The Canada Summer Jobs (CSJ) program strives to provide quality work and experience for youth by providing funding to not-for-profit organizations with fifty or fewer full-time employees to create work experience for those aged 15-30. When Play On! Canada submitted their application for CSJ funding ahead of the January 12, 2023 deadline, there were few guarantees: funding confirmations would be sent out starting in April of 2023, the earliest job start date was April 24, 2023, the latest job end date is September 2, 2023, and that not all eligible projects would be funded.
With a rich and historic background, since 2003, Play On! Canada has hosted 179 events in 41 different communities across the country. Over that span, there have been over 2 million participants, spectators, volunteers, and officials involved in Play On! events. Twenty years later, the Canada Summer Jobs program gave Play On! Canada a chance to hire 60+ employees for the summer in hopes of executing events for 2024, and making this nation-building event the biggest and best that it has ever been. Scott Hill, the Chairman of Play On! has a vision and goal of having twenty qualifier events across the country with the winners of these events participating and competing in the national championship event in Brampton in September of 2024. "We have held this event at this scale previously," said Hill "and we know that this project is needed now more than ever before."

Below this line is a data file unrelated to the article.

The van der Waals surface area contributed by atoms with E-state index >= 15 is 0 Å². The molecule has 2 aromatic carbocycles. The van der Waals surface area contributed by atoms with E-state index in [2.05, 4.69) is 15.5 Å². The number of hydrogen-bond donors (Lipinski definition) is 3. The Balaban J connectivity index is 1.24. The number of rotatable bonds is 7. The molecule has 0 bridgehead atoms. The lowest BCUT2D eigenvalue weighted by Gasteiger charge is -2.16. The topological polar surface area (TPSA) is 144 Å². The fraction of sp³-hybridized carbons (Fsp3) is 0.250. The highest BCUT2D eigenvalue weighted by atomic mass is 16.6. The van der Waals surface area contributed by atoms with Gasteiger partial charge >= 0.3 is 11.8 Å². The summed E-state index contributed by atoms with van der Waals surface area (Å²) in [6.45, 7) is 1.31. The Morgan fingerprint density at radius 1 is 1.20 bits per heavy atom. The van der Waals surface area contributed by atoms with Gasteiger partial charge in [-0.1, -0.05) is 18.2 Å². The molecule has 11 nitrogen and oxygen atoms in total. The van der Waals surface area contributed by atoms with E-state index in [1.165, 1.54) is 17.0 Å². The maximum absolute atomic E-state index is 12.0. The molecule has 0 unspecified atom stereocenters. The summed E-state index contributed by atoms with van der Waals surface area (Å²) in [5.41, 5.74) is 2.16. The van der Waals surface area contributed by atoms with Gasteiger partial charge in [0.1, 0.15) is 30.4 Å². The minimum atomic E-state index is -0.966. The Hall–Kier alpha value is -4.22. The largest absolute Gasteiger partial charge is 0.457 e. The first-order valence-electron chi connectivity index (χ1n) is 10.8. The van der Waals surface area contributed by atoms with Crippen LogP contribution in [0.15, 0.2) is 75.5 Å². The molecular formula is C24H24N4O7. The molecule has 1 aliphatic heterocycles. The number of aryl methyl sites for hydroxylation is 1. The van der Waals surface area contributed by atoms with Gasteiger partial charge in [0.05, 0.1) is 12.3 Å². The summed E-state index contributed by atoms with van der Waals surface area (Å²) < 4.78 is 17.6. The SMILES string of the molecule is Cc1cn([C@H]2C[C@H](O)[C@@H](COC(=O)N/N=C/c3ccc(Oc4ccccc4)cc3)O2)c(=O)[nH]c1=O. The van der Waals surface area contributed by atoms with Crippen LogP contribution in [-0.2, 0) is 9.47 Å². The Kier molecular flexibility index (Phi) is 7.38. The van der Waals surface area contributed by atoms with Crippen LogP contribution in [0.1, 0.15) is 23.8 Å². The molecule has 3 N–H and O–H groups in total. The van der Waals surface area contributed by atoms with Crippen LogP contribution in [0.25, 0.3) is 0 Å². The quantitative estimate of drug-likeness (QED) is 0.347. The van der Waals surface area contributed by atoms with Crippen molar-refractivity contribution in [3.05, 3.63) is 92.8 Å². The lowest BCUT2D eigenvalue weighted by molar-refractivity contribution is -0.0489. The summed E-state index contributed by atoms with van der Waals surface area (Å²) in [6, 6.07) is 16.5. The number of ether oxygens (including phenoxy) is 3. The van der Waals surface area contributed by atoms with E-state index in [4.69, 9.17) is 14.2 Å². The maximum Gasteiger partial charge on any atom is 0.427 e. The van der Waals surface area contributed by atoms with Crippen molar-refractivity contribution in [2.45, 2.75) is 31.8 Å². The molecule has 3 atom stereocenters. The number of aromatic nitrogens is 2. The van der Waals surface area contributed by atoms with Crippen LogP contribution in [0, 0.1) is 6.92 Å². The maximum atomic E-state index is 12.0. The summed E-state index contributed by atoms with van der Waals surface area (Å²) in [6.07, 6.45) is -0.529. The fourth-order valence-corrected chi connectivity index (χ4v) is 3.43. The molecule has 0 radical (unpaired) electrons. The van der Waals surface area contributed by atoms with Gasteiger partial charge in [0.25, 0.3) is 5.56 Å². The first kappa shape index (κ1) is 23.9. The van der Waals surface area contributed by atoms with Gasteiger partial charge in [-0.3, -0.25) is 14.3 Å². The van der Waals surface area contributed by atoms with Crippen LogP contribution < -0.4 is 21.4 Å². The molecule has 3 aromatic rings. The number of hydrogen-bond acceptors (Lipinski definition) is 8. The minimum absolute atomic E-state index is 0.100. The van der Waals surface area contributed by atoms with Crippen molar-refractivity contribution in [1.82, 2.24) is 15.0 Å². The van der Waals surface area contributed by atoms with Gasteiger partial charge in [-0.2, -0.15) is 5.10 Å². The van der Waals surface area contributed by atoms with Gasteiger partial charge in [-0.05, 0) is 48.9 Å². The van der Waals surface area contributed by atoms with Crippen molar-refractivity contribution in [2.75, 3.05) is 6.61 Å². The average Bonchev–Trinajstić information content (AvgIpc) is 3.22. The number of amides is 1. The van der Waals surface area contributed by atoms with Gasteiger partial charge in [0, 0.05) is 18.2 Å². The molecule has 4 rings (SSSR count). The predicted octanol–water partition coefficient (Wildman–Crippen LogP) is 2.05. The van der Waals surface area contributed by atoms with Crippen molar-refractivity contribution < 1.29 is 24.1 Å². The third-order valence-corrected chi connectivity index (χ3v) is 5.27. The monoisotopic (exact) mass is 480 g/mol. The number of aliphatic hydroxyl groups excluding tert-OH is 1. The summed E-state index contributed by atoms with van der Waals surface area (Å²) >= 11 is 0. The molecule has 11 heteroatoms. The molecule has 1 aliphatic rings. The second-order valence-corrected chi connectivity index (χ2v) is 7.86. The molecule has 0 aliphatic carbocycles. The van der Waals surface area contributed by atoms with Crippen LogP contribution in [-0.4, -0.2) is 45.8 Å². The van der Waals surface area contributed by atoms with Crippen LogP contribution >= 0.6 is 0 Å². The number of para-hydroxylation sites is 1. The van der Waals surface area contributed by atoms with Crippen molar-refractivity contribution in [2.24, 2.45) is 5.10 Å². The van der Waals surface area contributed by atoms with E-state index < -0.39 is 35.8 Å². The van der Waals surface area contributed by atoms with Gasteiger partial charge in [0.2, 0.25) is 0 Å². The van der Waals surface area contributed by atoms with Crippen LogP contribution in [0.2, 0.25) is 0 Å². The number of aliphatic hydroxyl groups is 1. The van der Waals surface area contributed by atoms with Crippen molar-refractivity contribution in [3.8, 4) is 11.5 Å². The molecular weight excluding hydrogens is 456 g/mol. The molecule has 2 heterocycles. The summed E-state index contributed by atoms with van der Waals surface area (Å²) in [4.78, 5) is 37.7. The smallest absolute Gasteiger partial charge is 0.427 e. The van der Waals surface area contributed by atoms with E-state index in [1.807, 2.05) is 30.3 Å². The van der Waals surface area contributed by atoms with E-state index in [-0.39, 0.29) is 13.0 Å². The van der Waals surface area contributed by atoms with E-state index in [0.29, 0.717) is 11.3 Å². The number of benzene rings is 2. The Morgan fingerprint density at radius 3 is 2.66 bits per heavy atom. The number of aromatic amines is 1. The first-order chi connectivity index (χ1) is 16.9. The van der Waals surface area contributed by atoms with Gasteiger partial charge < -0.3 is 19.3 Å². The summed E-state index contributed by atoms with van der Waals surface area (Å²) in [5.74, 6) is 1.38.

Many of the newly welcomed and hired employees found out about the opportunity to work for Play On! Canada through the CSJ website, through the Play On! website, through LinkedIn, through the community, through their universities, colleges and high schools, or through prior experience with the organization. Bianca Thomas, an event coordinator for the event in Calgary, AB, was “looking for a project that betters society” and “stumbled across this opportunity through the Canada Summer Jobs website”. On the other hand, Dayna Briggs who is working on the Nanaimo, BC project “worked for Play On! last year as well” and “couldn’t say no this year because she had too much fun last year”. Greg MacKay found out about Play On! hiring employees through a friend and is currently working on the project in Dartmouth, NS. He says “it’s been a really cool experience for me because I have never done anything like this”. CSJ and Play On! Canada have come together to provide youth with great and invaluable work experience while creating friendships and working relationships that will last forever.